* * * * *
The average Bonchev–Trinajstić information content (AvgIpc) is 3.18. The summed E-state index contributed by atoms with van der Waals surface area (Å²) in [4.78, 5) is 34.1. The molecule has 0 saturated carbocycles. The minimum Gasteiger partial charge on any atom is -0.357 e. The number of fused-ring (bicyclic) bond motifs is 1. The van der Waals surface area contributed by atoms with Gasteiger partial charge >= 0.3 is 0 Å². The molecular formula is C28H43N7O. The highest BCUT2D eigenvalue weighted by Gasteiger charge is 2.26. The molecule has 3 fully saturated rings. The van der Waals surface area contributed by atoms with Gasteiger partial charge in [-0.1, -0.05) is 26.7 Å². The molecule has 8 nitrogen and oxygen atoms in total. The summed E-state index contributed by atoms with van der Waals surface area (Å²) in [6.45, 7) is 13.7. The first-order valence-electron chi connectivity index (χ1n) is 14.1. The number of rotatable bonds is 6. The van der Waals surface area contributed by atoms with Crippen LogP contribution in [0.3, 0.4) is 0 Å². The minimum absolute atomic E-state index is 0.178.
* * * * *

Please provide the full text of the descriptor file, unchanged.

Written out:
The average Bonchev–Trinajstić information content (AvgIpc) is 3.18. The summed E-state index contributed by atoms with van der Waals surface area (Å²) in [4.78, 5) is 34.1. The molecule has 0 saturated carbocycles. The minimum Gasteiger partial charge on any atom is -0.357 e. The number of fused-ring (bicyclic) bond motifs is 1. The van der Waals surface area contributed by atoms with Gasteiger partial charge >= 0.3 is 0 Å². The molecular formula is C28H43N7O. The highest BCUT2D eigenvalue weighted by Gasteiger charge is 2.26. The molecule has 3 fully saturated rings. The van der Waals surface area contributed by atoms with Gasteiger partial charge in [-0.1, -0.05) is 26.7 Å². The molecule has 8 nitrogen and oxygen atoms in total. The summed E-state index contributed by atoms with van der Waals surface area (Å²) in [6.45, 7) is 13.7. The first-order valence-electron chi connectivity index (χ1n) is 14.1. The number of rotatable bonds is 6. The van der Waals surface area contributed by atoms with Crippen LogP contribution in [0.3, 0.4) is 0 Å². The minimum absolute atomic E-state index is 0.178.